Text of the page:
Tag Archives: AF8

cii af exam results

CII AF exam results

Which are the easiest AF exams?

The latest CII AF exam results show which are hardest, and which are the easiest. These will be of interest to anyone who is looking to sit these CII exams so go into your AF exams with your eyes open.

Are all the CII AF exams the same style or format?

You could be forgiven for thinking that this should be a straightforward question. It isn’t. Some of the variation in pass rates is not solely due to the subject matter, but how it is examined. Perhaps surprisingly, there are significant differences between the exams.

AF1 and 4 are ‘traditional’ AF exams. They have 160 marks and these are split between three case studies: one worth 80 marks and the two other case studies are usually worth 40 marks each. Written answers are required and you will need around 55% to pass, i.e. 88 marks.

We haven’t included any comment on AF2 as it is being withdrawn in 2021.

AF5 is based on a completed fact find that is issued 2 weeks before the exam. On the exam day, you will be faced with 8 questions (usually with sub-sections) that are based on this case study. The pass rate for this exam is relatively high because you should be able to identify some of the technical areas that will be tested and prepare for them before the exam.

AF7 is again different, perhaps because it is only worth 20 credits whereas all the other AF exams are worth 30 credits towards Chartered status. It is also a 2 hour exam rather than a 3 hour exam and the exam is only worth 100 marks with a nominal pass rate of 60%. Section A has 3-4 short answer questions which test your knowledge across the syllabus. Section B consists of two case studies and EACH will usually account for 30-35% of the total marks for the exam.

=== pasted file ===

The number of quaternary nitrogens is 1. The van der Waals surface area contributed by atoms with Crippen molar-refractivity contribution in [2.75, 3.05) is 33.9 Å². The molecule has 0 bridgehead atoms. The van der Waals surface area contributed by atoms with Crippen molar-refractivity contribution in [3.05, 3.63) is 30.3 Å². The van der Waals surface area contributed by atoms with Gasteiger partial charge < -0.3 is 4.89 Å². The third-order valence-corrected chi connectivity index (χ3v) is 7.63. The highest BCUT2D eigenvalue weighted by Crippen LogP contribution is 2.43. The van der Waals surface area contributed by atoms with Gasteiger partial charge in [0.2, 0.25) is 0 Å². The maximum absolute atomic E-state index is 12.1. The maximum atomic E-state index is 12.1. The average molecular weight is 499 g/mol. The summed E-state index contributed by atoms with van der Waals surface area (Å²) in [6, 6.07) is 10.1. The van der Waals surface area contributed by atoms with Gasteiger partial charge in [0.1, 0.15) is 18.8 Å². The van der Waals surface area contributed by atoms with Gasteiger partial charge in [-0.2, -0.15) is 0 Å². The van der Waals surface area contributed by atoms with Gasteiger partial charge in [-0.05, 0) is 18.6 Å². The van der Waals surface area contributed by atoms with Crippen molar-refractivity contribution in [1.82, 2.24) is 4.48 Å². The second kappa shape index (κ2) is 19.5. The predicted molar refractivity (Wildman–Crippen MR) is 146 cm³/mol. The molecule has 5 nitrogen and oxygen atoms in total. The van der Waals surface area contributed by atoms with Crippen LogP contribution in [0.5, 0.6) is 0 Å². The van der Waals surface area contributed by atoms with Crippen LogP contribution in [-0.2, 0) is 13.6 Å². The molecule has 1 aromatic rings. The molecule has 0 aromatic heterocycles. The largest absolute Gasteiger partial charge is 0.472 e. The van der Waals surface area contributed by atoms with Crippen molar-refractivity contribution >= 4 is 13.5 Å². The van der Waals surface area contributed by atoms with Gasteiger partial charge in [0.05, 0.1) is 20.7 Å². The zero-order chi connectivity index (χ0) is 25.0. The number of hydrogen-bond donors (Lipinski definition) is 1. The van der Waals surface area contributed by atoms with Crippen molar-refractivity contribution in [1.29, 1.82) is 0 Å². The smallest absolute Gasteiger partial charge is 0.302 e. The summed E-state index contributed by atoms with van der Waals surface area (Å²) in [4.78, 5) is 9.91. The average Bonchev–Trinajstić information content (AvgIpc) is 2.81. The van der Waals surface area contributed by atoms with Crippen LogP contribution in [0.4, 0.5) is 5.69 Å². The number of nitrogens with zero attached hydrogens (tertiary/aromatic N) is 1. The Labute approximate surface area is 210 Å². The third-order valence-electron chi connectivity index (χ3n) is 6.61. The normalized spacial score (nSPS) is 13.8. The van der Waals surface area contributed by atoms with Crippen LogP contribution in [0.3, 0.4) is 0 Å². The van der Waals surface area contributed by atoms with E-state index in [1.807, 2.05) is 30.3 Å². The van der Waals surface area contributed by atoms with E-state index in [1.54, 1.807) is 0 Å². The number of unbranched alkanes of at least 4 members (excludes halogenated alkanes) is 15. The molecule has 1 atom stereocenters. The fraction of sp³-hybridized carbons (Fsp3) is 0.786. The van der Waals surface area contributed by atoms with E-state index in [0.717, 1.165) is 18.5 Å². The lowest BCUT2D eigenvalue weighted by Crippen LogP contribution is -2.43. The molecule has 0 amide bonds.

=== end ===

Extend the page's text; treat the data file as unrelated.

Finally, we have AF6, AF8 and IFP (Inclusive Financial Planning). The format of these exams is very different because they are all assignment-based which means that you never have to enjoy the pressure of a timed written exam.  Instead, three assignments need to be successfully completed within a 12 month period. This creates it’s own pressures but ultimately, it should allow you to complete them when it suits you best.

What are the CII AF exam results?

Here are the results for 2020 (the latest available):

AF1 – 44%  (minus 5% on the previous period)

AF4 – 55%  (plus 6% on the previous period)

AF5 – 72% (plus 15% on the previous period)

AF6 – 98.8% (plus 2.8% on the previous period)

AF7 – 43% (no change on the previous period)

AF8 – 71.5% (minus 4.5% on the previous period)

IFP – as this option is currently a pilot, pass rates are not published

What conclusions can we draw from this?

Overall, these figures reflect the ‘easiest’ and the ‘hardest’ exams but we believe that you still have to be careful how you interpret these figures. If you look at the data over a period of time, AF5 has always been the easiest of the written exams – probably because of the pre-issue of the fact find information allows candidates to pre-prepare. Conversely, AF7 (slightly worryingly given the importance of DB transfers), has always been the hardest AF exam. Likewise, AF1 has consistently been one of the harder AF exams.

AF6 and AF8 deserve a special note. The pass rates for these subjects are sky-high – especially AF6. Many people will assume that these are much easier than the written exams but this would be a mistake. Being assignment-based exams does NOT automatically mean that this format is easier and you need to understand why this is. The CII base their pass rates for these subjects on those that complete their assignments. So anyone who drops out or doesn’t complete all their assignments ISN’T counted as a fail. In other words, just about everyone who completes AF6 passes but people will have dropped out along the way.